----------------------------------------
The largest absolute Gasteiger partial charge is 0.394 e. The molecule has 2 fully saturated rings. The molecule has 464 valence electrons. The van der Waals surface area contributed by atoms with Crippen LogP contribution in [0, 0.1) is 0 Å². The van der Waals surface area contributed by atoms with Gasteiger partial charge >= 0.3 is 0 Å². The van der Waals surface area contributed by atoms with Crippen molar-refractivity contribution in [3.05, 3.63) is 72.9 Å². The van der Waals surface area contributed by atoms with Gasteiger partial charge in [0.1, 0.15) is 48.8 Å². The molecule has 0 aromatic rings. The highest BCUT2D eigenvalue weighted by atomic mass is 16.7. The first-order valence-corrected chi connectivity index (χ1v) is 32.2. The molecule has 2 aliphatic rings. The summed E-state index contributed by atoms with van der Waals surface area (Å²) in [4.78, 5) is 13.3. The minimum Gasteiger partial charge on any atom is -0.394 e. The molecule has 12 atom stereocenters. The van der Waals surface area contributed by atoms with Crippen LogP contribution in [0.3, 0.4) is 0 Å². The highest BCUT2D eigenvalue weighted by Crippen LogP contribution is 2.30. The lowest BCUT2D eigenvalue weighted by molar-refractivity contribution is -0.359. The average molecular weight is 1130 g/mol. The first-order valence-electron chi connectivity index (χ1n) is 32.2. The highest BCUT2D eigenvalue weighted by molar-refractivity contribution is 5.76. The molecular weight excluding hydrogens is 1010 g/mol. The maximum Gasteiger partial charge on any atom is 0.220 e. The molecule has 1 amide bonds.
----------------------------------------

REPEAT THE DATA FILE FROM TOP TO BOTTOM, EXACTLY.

The largest absolute Gasteiger partial charge is 0.394 e. The molecule has 2 fully saturated rings. The molecule has 464 valence electrons. The van der Waals surface area contributed by atoms with Crippen LogP contribution in [0, 0.1) is 0 Å². The van der Waals surface area contributed by atoms with Gasteiger partial charge >= 0.3 is 0 Å². The van der Waals surface area contributed by atoms with Crippen molar-refractivity contribution in [3.05, 3.63) is 72.9 Å². The van der Waals surface area contributed by atoms with Gasteiger partial charge in [0.1, 0.15) is 48.8 Å². The molecule has 0 aromatic rings. The highest BCUT2D eigenvalue weighted by atomic mass is 16.7. The first-order valence-corrected chi connectivity index (χ1v) is 32.2. The molecule has 2 aliphatic rings. The summed E-state index contributed by atoms with van der Waals surface area (Å²) in [4.78, 5) is 13.3. The minimum Gasteiger partial charge on any atom is -0.394 e. The molecule has 12 atom stereocenters. The van der Waals surface area contributed by atoms with Crippen LogP contribution in [0.3, 0.4) is 0 Å². The highest BCUT2D eigenvalue weighted by Crippen LogP contribution is 2.30. The lowest BCUT2D eigenvalue weighted by molar-refractivity contribution is -0.359. The average molecular weight is 1130 g/mol. The first-order valence-electron chi connectivity index (χ1n) is 32.2. The highest BCUT2D eigenvalue weighted by molar-refractivity contribution is 5.76. The molecular weight excluding hydrogens is 1010 g/mol. The maximum Gasteiger partial charge on any atom is 0.220 e. The molecule has 1 amide bonds.